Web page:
Since the term "economics" encompasses so many things, you'll have to decide what aspects of economics for kids are appealing to your children and what concepts they are able to grasp. Even the youngest child can understand supply and demand when the theory is attributed to something they are familiar with like cookies.
Basic Economics Explained
Economics is defined as the social science of making, distributing, selling, and purchasing goods. Before you can begin teaching important economics lessons to kids, you need to understand what topics are included in this broad definition. These topics can be your starting point in lesson planning.
Definition of Economics Kids Can Understand
To help kids understand this broad topic, start by asking them to choose any object within their reach at the moment such as a pencil or crayon. Then, explain that economics covers how people:
- Make that object, including what materials are needed and where to find them
- Get the object to stores once they're made
- Decide how much the object should cost and find people who will want to buy it
- Get money to buy the object and decide they want to buy it
Economics for Kids as a Social Science
Economics is not a mathematical science; it's a social science that is often included in social studies lessons for younger kids. It's more about the people involved from manufacturers to sellers to buyers than computing numbers. The trick is to keep everything simple and to keep it relatable to the kids you're teaching. Kids will grasp economic theories more easily when the subject is presented in an easy way and discussed using examples they see in their everyday lives.
Introduction to Money
Money is what people in most countries use to buy things. They essentially trade their money for the goods they want. When introducing the concept of money, use the currency your kids are most likely to use in real life. You can also cover:
- Types of money - What do they look like and how much are they worth?
- Banking - What do banks have to do with money?
- Checks and credit cards - How do they also represent money?
- Making money - Who makes bills and coins and how they decide the value of each?
Supply and Demand
Economics studies the relationship between people and the goods they buy and sell. Supply is the amount of a certain item that is available and made right now. Demand is how many people want the item. In general, there are a few simple rules kids can understand about supply and demand.
- When something is in demand, it means lots of people want it.
- As demand increases or more people want the goods, production increases, or in simpler terms companies need to make more.
- When something is not in demand, production halts or slows meaning companies make less of it.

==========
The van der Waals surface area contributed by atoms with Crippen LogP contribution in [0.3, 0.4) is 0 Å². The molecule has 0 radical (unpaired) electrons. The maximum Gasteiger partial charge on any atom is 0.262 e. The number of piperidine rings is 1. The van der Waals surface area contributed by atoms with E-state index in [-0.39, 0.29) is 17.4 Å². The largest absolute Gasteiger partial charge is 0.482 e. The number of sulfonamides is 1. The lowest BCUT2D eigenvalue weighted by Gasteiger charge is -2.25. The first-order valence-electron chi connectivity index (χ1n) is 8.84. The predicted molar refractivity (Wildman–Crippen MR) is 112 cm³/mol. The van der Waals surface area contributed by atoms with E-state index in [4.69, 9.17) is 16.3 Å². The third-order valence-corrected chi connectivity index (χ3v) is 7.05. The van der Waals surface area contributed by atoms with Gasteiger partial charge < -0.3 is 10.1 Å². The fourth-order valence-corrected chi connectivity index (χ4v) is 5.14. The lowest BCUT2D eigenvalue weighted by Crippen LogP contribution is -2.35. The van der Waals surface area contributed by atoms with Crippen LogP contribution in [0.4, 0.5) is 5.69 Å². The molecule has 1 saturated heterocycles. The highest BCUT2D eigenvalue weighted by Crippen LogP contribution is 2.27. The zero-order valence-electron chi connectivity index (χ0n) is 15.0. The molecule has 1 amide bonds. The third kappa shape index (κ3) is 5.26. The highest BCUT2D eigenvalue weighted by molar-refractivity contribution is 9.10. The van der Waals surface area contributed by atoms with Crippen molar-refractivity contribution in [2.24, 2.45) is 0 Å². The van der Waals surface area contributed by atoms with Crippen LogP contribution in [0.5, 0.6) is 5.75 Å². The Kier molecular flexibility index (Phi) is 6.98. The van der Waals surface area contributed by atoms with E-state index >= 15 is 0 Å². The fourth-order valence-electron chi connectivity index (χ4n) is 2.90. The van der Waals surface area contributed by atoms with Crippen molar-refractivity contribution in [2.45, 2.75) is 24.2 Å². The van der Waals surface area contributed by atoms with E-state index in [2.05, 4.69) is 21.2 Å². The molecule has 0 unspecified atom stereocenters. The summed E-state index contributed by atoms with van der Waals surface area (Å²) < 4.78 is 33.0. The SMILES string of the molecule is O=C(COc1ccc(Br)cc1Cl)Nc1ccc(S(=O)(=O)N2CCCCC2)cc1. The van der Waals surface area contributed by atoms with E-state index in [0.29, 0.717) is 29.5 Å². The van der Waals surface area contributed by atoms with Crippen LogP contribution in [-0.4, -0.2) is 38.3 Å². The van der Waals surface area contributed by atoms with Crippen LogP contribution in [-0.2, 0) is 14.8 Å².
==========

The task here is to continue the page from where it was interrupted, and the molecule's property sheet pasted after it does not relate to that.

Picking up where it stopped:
Want Versus Need
The concept of wants versus needs can be challenging for kids because their developmental level has a focus on instant gratification. Needs are things you can't be alive without such as water, food, and shelter. Wants are the things kids like to have or wish they had, but aren't really needed to be alive.
- In every aspect of economics from manufacturing to buying, people have to make choices between two or more things or options.
- These choices can also be called "trade-offs" because you often have to give up one thing to get another.
- Scarcity, or the low availability of a good, is a factor in determining economic choices.
Economics Lesson Ideas for Toddlers and Preschoolers
Toddlers and preschoolers can begin to learn about the very basic economic principles through role-playing and guided discussions. At this age, you don't need to worry so much about using proper terminology, but rather focus on demonstrating and illustrating the concepts.
Shop for Pretend
Use toy foods, printable play money, and a toy cash register to set up a pretend store at home or in the classroom.
- Kids can help stock the shelves, be the cashier, or play the role of shopper.
- Use small pieces of paper to write out prices for each item.
- As you make purchases or act as the cashier, ask questions about why they picked certain items or if they thought items were too expensive.
Set Up a Mini Manufacturing Plant
Little kids don't really get the chance to look inside a factory except when they see one in a movie or video.
- Collect boxes and other recyclables to use as packing materials.
- Set up a production line where you inspect a toy or pantry item then pass it down the line for your child to pack in a box.
- If you have a small wagon, they can load the packed boxes in a wagon and "deliver" them to the store.
- You can do the same activity with produce by picking toy fruits and vegetables at your "farm" then delivering them to a market.
Make Your Own Money
If you use a chore chart for kids, you can create your own currency to use along with it.
- Use paper and markers to make bills and cutout cardboard circles for coins if you want them.
- Assign a value to each type of money.
- When you write chores on the chore chart, assign each a payment value.